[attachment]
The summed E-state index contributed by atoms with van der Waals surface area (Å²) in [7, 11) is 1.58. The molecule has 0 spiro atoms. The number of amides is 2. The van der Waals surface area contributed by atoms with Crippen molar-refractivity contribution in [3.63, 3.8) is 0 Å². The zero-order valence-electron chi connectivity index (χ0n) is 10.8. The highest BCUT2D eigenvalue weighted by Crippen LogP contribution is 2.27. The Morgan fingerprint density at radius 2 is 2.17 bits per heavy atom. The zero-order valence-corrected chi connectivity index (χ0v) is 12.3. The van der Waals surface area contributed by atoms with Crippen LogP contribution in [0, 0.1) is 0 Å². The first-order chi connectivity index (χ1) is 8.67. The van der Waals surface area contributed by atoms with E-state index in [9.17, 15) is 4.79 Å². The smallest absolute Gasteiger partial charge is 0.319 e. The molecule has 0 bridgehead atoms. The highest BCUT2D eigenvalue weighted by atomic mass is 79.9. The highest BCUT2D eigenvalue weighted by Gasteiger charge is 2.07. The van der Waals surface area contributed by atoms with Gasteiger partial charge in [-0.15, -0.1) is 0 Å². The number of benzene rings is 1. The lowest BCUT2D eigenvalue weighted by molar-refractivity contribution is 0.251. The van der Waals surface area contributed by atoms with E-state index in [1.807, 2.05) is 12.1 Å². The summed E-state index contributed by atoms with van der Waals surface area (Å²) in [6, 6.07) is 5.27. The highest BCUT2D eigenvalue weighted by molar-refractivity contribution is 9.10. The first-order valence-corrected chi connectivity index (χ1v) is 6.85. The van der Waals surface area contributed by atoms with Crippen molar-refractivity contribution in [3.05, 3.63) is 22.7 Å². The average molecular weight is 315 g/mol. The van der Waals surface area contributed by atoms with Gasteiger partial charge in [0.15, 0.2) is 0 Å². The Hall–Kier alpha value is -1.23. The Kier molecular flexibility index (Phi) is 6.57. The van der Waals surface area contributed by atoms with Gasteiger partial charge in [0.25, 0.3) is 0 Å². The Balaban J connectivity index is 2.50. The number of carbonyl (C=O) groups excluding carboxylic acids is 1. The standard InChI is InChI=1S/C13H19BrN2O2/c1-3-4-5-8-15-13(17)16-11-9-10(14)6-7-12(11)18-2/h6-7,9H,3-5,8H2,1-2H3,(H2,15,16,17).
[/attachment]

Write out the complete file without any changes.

The summed E-state index contributed by atoms with van der Waals surface area (Å²) in [7, 11) is 1.58. The molecule has 0 spiro atoms. The number of amides is 2. The van der Waals surface area contributed by atoms with Crippen molar-refractivity contribution in [3.63, 3.8) is 0 Å². The zero-order valence-electron chi connectivity index (χ0n) is 10.8. The highest BCUT2D eigenvalue weighted by Crippen LogP contribution is 2.27. The Morgan fingerprint density at radius 2 is 2.17 bits per heavy atom. The zero-order valence-corrected chi connectivity index (χ0v) is 12.3. The van der Waals surface area contributed by atoms with Crippen LogP contribution in [0, 0.1) is 0 Å². The first-order chi connectivity index (χ1) is 8.67. The van der Waals surface area contributed by atoms with E-state index in [9.17, 15) is 4.79 Å². The smallest absolute Gasteiger partial charge is 0.319 e. The molecule has 0 bridgehead atoms. The highest BCUT2D eigenvalue weighted by atomic mass is 79.9. The highest BCUT2D eigenvalue weighted by Gasteiger charge is 2.07. The van der Waals surface area contributed by atoms with Gasteiger partial charge in [-0.15, -0.1) is 0 Å². The number of benzene rings is 1. The lowest BCUT2D eigenvalue weighted by molar-refractivity contribution is 0.251. The van der Waals surface area contributed by atoms with E-state index in [1.807, 2.05) is 12.1 Å². The summed E-state index contributed by atoms with van der Waals surface area (Å²) in [6, 6.07) is 5.27. The highest BCUT2D eigenvalue weighted by molar-refractivity contribution is 9.10. The first-order valence-corrected chi connectivity index (χ1v) is 6.85. The van der Waals surface area contributed by atoms with Crippen molar-refractivity contribution in [3.05, 3.63) is 22.7 Å². The average molecular weight is 315 g/mol. The van der Waals surface area contributed by atoms with Gasteiger partial charge in [0.15, 0.2) is 0 Å². The Hall–Kier alpha value is -1.23. The Kier molecular flexibility index (Phi) is 6.57. The van der Waals surface area contributed by atoms with Gasteiger partial charge in [0.25, 0.3) is 0 Å². The Balaban J connectivity index is 2.50. The number of carbonyl (C=O) groups excluding carboxylic acids is 1. The standard InChI is InChI=1S/C13H19BrN2O2/c1-3-4-5-8-15-13(17)16-11-9-10(14)6-7-12(11)18-2/h6-7,9H,3-5,8H2,1-2H3,(H2,15,16,17).